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ART PAPERS 25th Anniversary Timeline

Getting From Here to There
A Quarter Century of Art and Ideas

by Jerry Cullum

Palo Alto Dreamin‚
Towards a New Digital Expression(ism)

by Tom Moody

From Video to the Web
New Media Yesterday and Tomorrow
by John Johnston

The Future Of Art
Technology and Imagination in the 21st Century

by Richard Kostelanetz

From Victim to Power
Women Across Cultures and Time
An Interview with Nancy Spero

by Anne Barclay Morgan

Dust Storms In The Parallel Art Universe
Reflections on 25 years in the Self-taught/šOutsiderš Art Field

by Tom Patterson

Art at a World Hub
Photographs from the Atlanta Airport

Mornings with Magritte
How an International Art Critic Arrived in Western Virginia

by Suzi Gablik

Habitual Dilemma, With Options
Criticism and Implicit and Explicit Purpose

by Jeremy Gilbert-Rolfe

Is Art Still „What Makes Life More Interesting Than Artš?
Thoughts on Art in the Wake of Tragedy

by Cay Sophie Rabinowitz

Places with Some Far Off Distant Future
Evaluating Spoleto‚s Reach, 25 Years Later

by Nicholas Drake

„There Goes The Virtual Neighborhoodš
A Conversation on Technology, Performance Art and Digital Racism

by Guillermo Gómez-Peña and Lisa Wolford

1992: THE CRAFT ISSUE

Volume 16‚s comprehensive survey of topics in craft arts, from Dale Chihuly to Nigerian adire cloth, was one of the few issues of 1992 not to be guest edited-a practice with which Editor Glenn Harper achieved greater diversity of content. Guest edited issues included current Contributing Editor Maureen Sherlock‚s „Bifocal Borders,š on the notions of cultural as well as geographical border questions, Deborah Willis‚ „Photobiographers,š a survey of African-American photographers, and Cindy Patton‚s „Boundary Crossings,š which returned to Sherlock‚s theme of borders and boundaries but this time bringing in the dividing lines in gender issues and ethnicity. And Chicago‚s Randolph Street Gallery collaborated on „Counter Proposals: Adaptive Approaches to a Built Environment,š including a feature story by their gallery director at the time, Inigo Manglano-Ovalle. The remaining issue of the year (see photo), which contained symposium transcriptions from a lecture series at the Atlanta College of Art titled „Art in Context: Public and Private Values,š was printed on varying colors of cover stock that the magazine‚s printer had offered at a significant discount. The resulting five versions of the cover added an alluring air of intrigue and collector value which contrasted nicely with the publication‚s grass roots origins.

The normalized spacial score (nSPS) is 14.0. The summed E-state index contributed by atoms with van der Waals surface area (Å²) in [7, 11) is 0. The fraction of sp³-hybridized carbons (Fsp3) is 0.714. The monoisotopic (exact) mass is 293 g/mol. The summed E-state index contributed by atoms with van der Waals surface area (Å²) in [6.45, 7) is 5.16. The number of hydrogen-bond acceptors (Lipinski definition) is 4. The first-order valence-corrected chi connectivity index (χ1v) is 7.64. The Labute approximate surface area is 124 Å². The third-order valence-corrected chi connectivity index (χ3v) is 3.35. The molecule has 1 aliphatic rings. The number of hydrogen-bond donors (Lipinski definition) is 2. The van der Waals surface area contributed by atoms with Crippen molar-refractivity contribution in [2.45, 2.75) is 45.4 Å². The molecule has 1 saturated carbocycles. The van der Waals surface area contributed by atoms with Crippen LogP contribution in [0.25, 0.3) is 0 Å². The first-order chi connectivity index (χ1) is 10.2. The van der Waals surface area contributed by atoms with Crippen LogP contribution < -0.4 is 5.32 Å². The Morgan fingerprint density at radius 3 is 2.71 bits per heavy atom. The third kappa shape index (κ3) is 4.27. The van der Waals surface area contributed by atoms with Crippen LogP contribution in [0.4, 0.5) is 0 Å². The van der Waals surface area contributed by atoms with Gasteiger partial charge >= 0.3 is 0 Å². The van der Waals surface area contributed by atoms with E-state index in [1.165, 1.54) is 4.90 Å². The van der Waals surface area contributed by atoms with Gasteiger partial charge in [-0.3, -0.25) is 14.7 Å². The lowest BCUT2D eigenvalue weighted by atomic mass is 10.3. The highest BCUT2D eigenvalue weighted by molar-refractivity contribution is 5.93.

1993: A DEAD ROOSTER ON THE COVER

A feature story in volume 17 on the performance art of Guillermo Gómez-Peña, which prominently featured a deceased chicken, led to a memorable moment of copier art in which Editor Glenn Harper and Designer Elizabeth Lide collectively balanced a dead rooster on the glass plate of a photocopier, producing one of the more startling Art Papers covers (see photo) of the first half of the 1990s. More unexceptionably, a work by the European architecture collective Coop Himmelblau graced the next cover, and a feature on Lonnie Holley marked a continuing concern with Southern folk art. Other issues that year included a symposium on „The Spectacle of Culture in Museumsš that featured Fred Wilson at the height of his „Mining the Museumš fame in conversation with anthropologist Ivan Karp. „The Antemillennium Dollhouseš was a competition sponsored by the magazine that provoked the imaginations of architectural students to the design of dollhouses that addressed major issues of dwelling or housing.